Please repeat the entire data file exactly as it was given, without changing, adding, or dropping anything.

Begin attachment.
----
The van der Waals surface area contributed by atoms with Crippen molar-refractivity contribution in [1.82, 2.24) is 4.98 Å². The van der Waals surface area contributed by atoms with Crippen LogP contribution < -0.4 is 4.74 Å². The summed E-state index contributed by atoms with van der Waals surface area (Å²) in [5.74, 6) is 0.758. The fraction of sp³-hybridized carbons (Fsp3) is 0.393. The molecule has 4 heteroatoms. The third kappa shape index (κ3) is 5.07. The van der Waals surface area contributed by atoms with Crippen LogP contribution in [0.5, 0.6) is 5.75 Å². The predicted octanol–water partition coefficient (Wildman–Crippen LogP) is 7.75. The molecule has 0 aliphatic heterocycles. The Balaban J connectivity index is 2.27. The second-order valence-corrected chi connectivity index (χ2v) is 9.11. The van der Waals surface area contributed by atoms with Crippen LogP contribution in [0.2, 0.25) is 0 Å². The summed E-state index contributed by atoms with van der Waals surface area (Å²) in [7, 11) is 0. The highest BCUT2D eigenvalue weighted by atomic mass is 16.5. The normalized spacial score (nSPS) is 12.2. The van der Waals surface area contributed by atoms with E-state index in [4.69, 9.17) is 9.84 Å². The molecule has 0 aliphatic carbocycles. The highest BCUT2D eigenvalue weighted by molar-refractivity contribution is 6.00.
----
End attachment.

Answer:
The van der Waals surface area contributed by atoms with Crippen molar-refractivity contribution in [1.82, 2.24) is 4.98 Å². The van der Waals surface area contributed by atoms with Crippen LogP contribution < -0.4 is 4.74 Å². The summed E-state index contributed by atoms with van der Waals surface area (Å²) in [5.74, 6) is 0.758. The fraction of sp³-hybridized carbons (Fsp3) is 0.393. The molecule has 4 heteroatoms. The third kappa shape index (κ3) is 5.07. The van der Waals surface area contributed by atoms with Crippen LogP contribution in [0.5, 0.6) is 5.75 Å². The predicted octanol–water partition coefficient (Wildman–Crippen LogP) is 7.75. The molecule has 0 aliphatic heterocycles. The Balaban J connectivity index is 2.27. The second-order valence-corrected chi connectivity index (χ2v) is 9.11. The van der Waals surface area contributed by atoms with Crippen LogP contribution in [0.2, 0.25) is 0 Å². The summed E-state index contributed by atoms with van der Waals surface area (Å²) in [7, 11) is 0. The highest BCUT2D eigenvalue weighted by atomic mass is 16.5. The normalized spacial score (nSPS) is 12.2. The van der Waals surface area contributed by atoms with E-state index in [4.69, 9.17) is 9.84 Å². The molecule has 0 aliphatic carbocycles. The highest BCUT2D eigenvalue weighted by molar-refractivity contribution is 6.00.